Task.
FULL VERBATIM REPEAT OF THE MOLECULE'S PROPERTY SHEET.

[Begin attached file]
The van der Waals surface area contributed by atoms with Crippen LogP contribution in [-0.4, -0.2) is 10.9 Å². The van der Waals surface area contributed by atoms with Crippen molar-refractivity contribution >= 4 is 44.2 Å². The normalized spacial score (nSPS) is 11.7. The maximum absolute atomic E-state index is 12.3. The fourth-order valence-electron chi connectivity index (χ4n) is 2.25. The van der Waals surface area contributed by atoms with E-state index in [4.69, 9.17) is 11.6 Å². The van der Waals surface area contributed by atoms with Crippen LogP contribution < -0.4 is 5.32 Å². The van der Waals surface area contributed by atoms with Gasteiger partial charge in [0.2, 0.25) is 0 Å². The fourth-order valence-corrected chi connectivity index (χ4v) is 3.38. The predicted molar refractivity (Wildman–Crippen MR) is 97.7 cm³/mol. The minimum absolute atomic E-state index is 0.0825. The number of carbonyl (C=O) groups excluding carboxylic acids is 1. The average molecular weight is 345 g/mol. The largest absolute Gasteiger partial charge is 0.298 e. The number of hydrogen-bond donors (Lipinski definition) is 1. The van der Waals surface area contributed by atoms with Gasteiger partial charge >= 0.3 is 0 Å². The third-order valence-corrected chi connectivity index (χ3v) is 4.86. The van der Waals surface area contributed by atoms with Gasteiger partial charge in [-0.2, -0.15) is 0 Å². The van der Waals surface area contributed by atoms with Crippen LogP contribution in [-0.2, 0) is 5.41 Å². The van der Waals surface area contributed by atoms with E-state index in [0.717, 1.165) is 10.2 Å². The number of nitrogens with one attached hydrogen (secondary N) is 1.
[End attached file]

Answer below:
The van der Waals surface area contributed by atoms with Crippen LogP contribution in [-0.4, -0.2) is 10.9 Å². The van der Waals surface area contributed by atoms with Crippen molar-refractivity contribution >= 4 is 44.2 Å². The normalized spacial score (nSPS) is 11.7. The maximum absolute atomic E-state index is 12.3. The fourth-order valence-electron chi connectivity index (χ4n) is 2.25. The van der Waals surface area contributed by atoms with E-state index in [4.69, 9.17) is 11.6 Å². The van der Waals surface area contributed by atoms with Crippen LogP contribution < -0.4 is 5.32 Å². The van der Waals surface area contributed by atoms with Gasteiger partial charge in [0.2, 0.25) is 0 Å². The fourth-order valence-corrected chi connectivity index (χ4v) is 3.38. The predicted molar refractivity (Wildman–Crippen MR) is 97.7 cm³/mol. The minimum absolute atomic E-state index is 0.0825. The number of carbonyl (C=O) groups excluding carboxylic acids is 1. The average molecular weight is 345 g/mol. The largest absolute Gasteiger partial charge is 0.298 e. The number of hydrogen-bond donors (Lipinski definition) is 1. The van der Waals surface area contributed by atoms with Gasteiger partial charge >= 0.3 is 0 Å². The third-order valence-corrected chi connectivity index (χ3v) is 4.86. The van der Waals surface area contributed by atoms with Gasteiger partial charge in [-0.2, -0.15) is 0 Å². The van der Waals surface area contributed by atoms with Crippen LogP contribution in [-0.2, 0) is 5.41 Å². The van der Waals surface area contributed by atoms with E-state index in [0.717, 1.165) is 10.2 Å². The number of nitrogens with one attached hydrogen (secondary N) is 1.